The principally pharmacological aspects of vitamins are described here.The nutritional aspects, physiological function, sources, daily requirements and deficiency syndromes (primary and secondary) are to be found in any textbook of medicine. • • • • Vitamin A: retinol Vitamin B: complex Vitamin C: ascorbic acid Vitamin D, calcium, parathyroid hormone, calcitonin, bisphosphonates, bone • Treatment of calcium and bone disorders • Vitamin E:tocopherol
that subclinical vitamin deficiencies are a cause of much chronic ill-health and liability to infections.
This book is for anyone who wants an understanding of the fascinating role vitamins
and minerals play in nutrition. It can be used as a supplementary textbook for
nutrition classes, as a self-learning guide, and as a refresher for health professionals.
This book broadens and explains the vitamin and mineral information found in
standard nutrition courses.
Throughout the text are many figures, graphs, and tables that visually display
information and relationships. If you have not taken a class in biochemistry, then
this will be an interesting and relevant way to be introduced to it....
The safe upper limit for vitamin B6 has been set at 100 mg/d, although no adverse effects have been associated with high intakes of vitamin B 6 from food sources only. When toxicity occurs, it causes a severe sensory neuropathy, leaving patients unable to walk. Some cases of photosensitivity and dermatitis have also been reported.
Folate, Vitamin B12 See Chap. 90.
Vitamin C Both ascorbic acid and its oxidized product dehydroascorbic acid are biologically active.
Vitamin E Deficiency: Treatment
Symptomatic vitamin E deficiency should be treated with 800–1200 mg of αtocopherol per day. Patients with abetalipoproteinemia may need as much as 5000–7000 mg/d. Children with symptomatic vitamin E deficiency should be treated with 400 mg/d orally of water-miscible esters; alternatively, 2 mg/kg per d may be administered intramuscularly. Vitamin E in high doses may protect against oxygen-induced retrolental fibroplasia and bronchopulmonary dysplasia, as well as intraventricular hemorrhage of prematurity.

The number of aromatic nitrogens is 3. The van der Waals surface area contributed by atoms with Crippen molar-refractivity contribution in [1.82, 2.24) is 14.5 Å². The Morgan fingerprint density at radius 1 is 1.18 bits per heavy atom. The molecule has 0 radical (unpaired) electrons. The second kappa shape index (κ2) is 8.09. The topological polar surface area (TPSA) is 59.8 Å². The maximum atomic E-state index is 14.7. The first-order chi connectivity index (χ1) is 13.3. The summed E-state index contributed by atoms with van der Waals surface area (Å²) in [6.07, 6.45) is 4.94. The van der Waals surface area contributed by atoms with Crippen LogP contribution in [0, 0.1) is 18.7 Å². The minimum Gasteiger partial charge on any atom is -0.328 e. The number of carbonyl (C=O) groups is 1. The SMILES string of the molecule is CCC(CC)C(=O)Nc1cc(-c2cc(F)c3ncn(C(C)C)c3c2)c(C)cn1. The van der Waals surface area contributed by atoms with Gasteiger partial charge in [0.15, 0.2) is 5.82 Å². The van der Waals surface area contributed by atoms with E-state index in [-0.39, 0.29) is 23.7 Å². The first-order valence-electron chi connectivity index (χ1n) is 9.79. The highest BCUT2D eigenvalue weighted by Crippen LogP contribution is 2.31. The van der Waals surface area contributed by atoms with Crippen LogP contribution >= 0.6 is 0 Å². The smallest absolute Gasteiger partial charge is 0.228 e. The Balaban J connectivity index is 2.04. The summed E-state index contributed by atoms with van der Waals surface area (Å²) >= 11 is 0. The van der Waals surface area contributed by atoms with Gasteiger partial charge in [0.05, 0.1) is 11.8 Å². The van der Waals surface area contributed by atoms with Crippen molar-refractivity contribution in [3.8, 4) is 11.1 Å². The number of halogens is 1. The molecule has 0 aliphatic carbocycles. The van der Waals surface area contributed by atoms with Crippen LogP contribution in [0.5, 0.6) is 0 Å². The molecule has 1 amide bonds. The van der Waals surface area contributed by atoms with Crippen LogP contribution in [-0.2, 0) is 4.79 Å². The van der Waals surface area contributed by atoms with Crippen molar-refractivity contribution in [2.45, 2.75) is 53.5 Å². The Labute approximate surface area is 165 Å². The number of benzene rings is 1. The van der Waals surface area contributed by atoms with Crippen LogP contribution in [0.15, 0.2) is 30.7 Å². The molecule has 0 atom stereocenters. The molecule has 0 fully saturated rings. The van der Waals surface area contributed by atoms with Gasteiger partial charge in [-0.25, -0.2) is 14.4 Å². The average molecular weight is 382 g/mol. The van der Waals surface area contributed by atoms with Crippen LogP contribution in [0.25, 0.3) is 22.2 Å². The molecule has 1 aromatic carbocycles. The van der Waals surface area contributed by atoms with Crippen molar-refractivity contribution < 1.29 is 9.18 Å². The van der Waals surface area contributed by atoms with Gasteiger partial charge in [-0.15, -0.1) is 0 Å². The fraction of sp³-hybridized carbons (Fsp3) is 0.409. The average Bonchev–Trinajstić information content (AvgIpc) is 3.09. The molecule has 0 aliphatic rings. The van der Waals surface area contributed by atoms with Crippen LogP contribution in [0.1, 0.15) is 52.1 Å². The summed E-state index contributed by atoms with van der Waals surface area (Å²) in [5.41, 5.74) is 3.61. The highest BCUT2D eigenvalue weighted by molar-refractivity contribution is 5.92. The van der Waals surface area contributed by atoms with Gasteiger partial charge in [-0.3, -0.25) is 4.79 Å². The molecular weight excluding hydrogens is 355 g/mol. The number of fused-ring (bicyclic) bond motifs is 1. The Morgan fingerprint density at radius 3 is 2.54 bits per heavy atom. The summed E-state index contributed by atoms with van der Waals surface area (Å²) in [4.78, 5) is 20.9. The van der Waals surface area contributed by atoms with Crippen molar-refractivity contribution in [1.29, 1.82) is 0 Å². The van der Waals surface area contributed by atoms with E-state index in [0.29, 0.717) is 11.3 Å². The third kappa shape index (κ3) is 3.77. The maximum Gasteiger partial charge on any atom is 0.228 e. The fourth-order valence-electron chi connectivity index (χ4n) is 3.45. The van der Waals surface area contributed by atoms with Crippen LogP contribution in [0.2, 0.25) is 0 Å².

Treatment of pellagra consists of oral supplementation of 100–200 mg of nicotinamide or nicotinic acid three times daily for 5 days. High doses of nicotinic acid (2 g/d in a time-release form) are used for the treatment of elevated cholesterol and triglyceride levels and/or low high-density lipoprotein (HDL) cholesterol level (Chap. 350).
Toxicity Prostaglandin-mediated flushing due to binding of the vitamin to a G protein–coupled receptor has been observed at daily doses as low as 50 mg of niacin when taken as a supplement or as therapy for dyslipidemia.
The retinol activity equivalent (RAE) is used to express the vitamin A value of food. One RAE is defined as 1 µg of retinol (0.003491 mmol), 12 µg of βcarotene, and 24 µg of other provitamin A carotenoids. In older literature, vitamin A was often expressed in international units (IU), with 1 RAE being equal to 3.33 IU of retinol and 20 IU of β-carotene, but these units are no longer in current scientific use.
Liver, fish, and eggs are excellent food sources for preformed vitamin A; vegetable sources of provitamin A carotenoids include dark green and deeply colored...
Harrison's Internal Medicine Chapter 71. Vitamin and Trace Mineral Deficiency and Excess
Vitamin and Trace Mineral Deficiency and Excess: Introduction
Vitamins and trace minerals are required constituents of the human diet since they are either inadequately synthesized or not synthesized in the human body. Only small amounts of these substances are needed for carrying out essential biochemical reactions (e.g., acting as coenzymes or prosthetic groups).
Thiamine (Vitamin B1) Thiamine was the first B vitamin to be identified and is therefore also referred to as vitamin B1. Thiamine functions in the decarboxylation of αketoacids, such as pyruvate α-ketoglutarate, and branched-chain amino acids and thus is a source of energy generation. In addition, thiamine pyrophosphate acts as a coenzyme for a transketolase reaction that mediates the conversion of hexose and pentose phosphates.
Biotin is a water-soluble vitamin that plays a role in gene expression, gluconeogenesis, and fatty acid synthesis and serves as a CO 2 carrier on the surface of both cytosolic and mitochondrial carboxylase enzymes. The vitamin also functions in the catabolism of specific amino acids (e.g., leucine). Excellent food sources of biotin include organ meat such as liver or kidney, soy, beans, yeast, and egg yolks; however, egg white contains the protein avidin, which strongly binds the vitamin and reduces its bioavailability.